Editor’s Note: Peter Bergen is CNN’s national security analyst, a director at the New America Foundation and the author of “Manhunt: The Ten-Year Search for bin Laden – From 9/11 to Abbottabad.” Bailey Cahall is a research associate at the New America Foundation.
Bergen, Cahall: U.S. issued global travel alert, 21 embassies, consulates close Aug. 4
That day is Ramadan 'Night of Power,' also seen by al Qaeda as good night for martyrdom
They say night of power has brought earlier terror attacks; embassies a favored target
Writers: Target may be Egypt, where earlier attack aimed; jailbreaks may also be factor
On Friday the U.S. State Department issued a worldwide travel alert because of an unspecified al Qaeda threat. The location of that threat, the department said in a bulletin, is “particularly in the Middle East and North Africa, and possibly occurring in or emanating from the Arabian Peninsula.” As a result, an unprecedented 22 embassies and consulates in 17 countries in the Middle East, North Africa and South Asia closed for a day on Sunday.
Sunday is also the 27th day of Ramadan and a particularly holy day for the world’s Muslims as it is the “Night of Power,” when the first verses of the Koran were revealed to the Prophet Mohammed.
It is also seen by al Qaeda’s would-be martyrs as a particularly auspicious day to die.
On the Night of Power in 2000, which that year fell on January 3, al Qaeda militants attempted to launch a suicide attack against the American warship USS The Sullivans off the coast of Yemen with a bomb-filled boat.
That attack failed, but the same group of militants then attacked the USS Cole 10 months later, again using the tactic of a bomb-laden boat, which exploded, killing 17 American sailors.
It was the day after the Night of Power in December 2001 that Osama bin Laden signed his will as he feared death from American bombs falling during the battle of Tora Bora in eastern Afghanistan.
Al Qaeda and aligned organizations have a long history of attacking U.S. embassies and consulates, beginning in 1998 with the bombings of the embassies in Tanzania and Kenya, which killed more than 200, and including, most recently, the storming of the U.S. government facility in Benghazi, Libya, on the 11th anniversary of 9/11 last year.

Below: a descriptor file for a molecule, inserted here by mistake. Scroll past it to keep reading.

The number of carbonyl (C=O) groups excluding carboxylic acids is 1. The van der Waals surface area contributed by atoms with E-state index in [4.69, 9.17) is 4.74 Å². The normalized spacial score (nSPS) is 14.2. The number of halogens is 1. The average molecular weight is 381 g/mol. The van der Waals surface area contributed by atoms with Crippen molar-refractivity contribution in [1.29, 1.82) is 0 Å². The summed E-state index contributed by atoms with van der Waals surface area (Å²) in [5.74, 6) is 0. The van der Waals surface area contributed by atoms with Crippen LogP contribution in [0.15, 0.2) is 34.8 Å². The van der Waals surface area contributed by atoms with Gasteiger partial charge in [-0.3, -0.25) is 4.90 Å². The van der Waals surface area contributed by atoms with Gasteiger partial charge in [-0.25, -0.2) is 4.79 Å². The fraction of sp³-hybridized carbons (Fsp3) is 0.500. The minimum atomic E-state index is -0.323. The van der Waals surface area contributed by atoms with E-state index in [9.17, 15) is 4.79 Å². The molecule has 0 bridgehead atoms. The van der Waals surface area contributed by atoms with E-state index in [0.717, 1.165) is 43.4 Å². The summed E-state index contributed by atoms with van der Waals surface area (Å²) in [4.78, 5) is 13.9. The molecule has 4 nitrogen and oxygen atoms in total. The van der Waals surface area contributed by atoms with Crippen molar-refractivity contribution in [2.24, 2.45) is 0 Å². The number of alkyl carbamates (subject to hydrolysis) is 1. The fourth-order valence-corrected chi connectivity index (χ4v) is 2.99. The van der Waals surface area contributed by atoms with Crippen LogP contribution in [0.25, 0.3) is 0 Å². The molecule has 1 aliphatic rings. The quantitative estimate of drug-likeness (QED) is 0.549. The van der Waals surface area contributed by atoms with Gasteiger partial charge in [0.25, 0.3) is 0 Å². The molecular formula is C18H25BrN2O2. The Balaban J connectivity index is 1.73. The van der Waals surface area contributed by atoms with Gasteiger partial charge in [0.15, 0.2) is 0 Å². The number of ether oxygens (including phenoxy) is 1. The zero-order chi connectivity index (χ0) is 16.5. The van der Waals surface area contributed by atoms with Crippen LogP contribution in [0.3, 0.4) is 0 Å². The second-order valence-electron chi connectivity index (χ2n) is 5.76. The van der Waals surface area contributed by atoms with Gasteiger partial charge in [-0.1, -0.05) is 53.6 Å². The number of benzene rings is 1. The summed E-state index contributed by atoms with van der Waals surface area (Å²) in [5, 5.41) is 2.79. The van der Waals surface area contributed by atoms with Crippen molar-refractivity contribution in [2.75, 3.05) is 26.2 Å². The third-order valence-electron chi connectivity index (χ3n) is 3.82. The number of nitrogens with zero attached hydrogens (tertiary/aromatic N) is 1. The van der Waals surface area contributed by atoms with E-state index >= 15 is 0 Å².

For al Qaeda, these diplomatic compounds are attractive targets because they symbolize American power and because their locations are widely known. Indeed, several of the embassies and consulates closed on Sunday have been attacked by al Qaeda and affiliated groups before.
In Saudi Arabia, militants breached the outer wall of the U.S. consulate in Jeddah on December 7, 2004, killing five.
The U.S. embassy in Sana’a, Yemen, was targeted by an al Qaeda affiliate two times in 2008, attacks that killed 21.
On September 13, 2011, the Haqqani network, a Taliban group closely associated with al Qaeda, attacked the U.S. Embassy in Kabul, killing five Afghan police officers and 11 civilians.
Though U.S. officials have not confirmed the targeting of a specific embassy, it is likely that the American compound in Cairo is a particular point of concern. In May, three men were arrested by Egyptian officials, who said the men were planning to attack the embassy. Officials said they discovered 22 pounds of aluminum nitrate, instructions on how to make bombs, and materials published by al Qaeda in the Islamic Maghreb, the network’s North African affiliate.
Another possible factor in the timing of the al Qaeda alert is that in the past two weeks, massive jailbreaks in Iraq and Libya have released more than a thousand prisoners, some with significant ties to al Qaeda. Very few of those inmates have been recaptured.
The U.S. embassies in Baghdad, Iraq, and Tripoli, Libya, are among the facilities that will be closed on Sunday.
(Note: An earlier version of this story misstated the timing of Osama bin Laden’s will signing.)